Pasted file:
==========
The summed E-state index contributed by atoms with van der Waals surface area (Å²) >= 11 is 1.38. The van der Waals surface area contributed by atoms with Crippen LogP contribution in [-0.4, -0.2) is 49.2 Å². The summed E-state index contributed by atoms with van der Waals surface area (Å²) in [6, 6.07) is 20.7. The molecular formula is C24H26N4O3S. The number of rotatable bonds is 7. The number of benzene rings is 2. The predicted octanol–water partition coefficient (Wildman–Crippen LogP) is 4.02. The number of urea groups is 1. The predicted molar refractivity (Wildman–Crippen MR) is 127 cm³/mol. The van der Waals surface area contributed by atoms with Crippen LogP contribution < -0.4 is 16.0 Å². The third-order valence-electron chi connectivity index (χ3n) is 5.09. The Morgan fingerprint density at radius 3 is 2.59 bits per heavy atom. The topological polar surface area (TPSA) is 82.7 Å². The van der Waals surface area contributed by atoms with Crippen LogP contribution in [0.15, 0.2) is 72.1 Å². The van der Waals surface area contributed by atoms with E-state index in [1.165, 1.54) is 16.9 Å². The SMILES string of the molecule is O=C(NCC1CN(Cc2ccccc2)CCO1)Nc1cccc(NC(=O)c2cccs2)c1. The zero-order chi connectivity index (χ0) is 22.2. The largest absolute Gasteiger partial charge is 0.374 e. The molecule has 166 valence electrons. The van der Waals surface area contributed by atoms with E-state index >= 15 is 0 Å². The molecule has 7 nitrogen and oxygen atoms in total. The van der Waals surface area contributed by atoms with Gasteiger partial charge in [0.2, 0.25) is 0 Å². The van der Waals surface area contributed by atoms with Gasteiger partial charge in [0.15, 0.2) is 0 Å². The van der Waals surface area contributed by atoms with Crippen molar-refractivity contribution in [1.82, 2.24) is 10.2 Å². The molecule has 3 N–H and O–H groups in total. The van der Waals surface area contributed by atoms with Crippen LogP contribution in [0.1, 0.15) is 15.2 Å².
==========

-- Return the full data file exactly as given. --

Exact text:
The summed E-state index contributed by atoms with van der Waals surface area (Å²) >= 11 is 1.38. The van der Waals surface area contributed by atoms with Crippen LogP contribution in [-0.4, -0.2) is 49.2 Å². The summed E-state index contributed by atoms with van der Waals surface area (Å²) in [6, 6.07) is 20.7. The molecular formula is C24H26N4O3S. The number of rotatable bonds is 7. The number of benzene rings is 2. The predicted octanol–water partition coefficient (Wildman–Crippen LogP) is 4.02. The number of urea groups is 1. The predicted molar refractivity (Wildman–Crippen MR) is 127 cm³/mol. The van der Waals surface area contributed by atoms with Crippen LogP contribution < -0.4 is 16.0 Å². The third-order valence-electron chi connectivity index (χ3n) is 5.09. The Morgan fingerprint density at radius 3 is 2.59 bits per heavy atom. The topological polar surface area (TPSA) is 82.7 Å². The van der Waals surface area contributed by atoms with Crippen LogP contribution in [0.15, 0.2) is 72.1 Å². The van der Waals surface area contributed by atoms with E-state index in [1.165, 1.54) is 16.9 Å². The SMILES string of the molecule is O=C(NCC1CN(Cc2ccccc2)CCO1)Nc1cccc(NC(=O)c2cccs2)c1. The zero-order chi connectivity index (χ0) is 22.2. The largest absolute Gasteiger partial charge is 0.374 e. The molecule has 166 valence electrons. The van der Waals surface area contributed by atoms with E-state index >= 15 is 0 Å². The molecule has 7 nitrogen and oxygen atoms in total. The van der Waals surface area contributed by atoms with Gasteiger partial charge in [0.2, 0.25) is 0 Å². The van der Waals surface area contributed by atoms with Gasteiger partial charge in [0.15, 0.2) is 0 Å². The van der Waals surface area contributed by atoms with Crippen molar-refractivity contribution in [1.82, 2.24) is 10.2 Å². The molecule has 3 N–H and O–H groups in total. The van der Waals surface area contributed by atoms with Crippen LogP contribution in [0.1, 0.15) is 15.2 Å².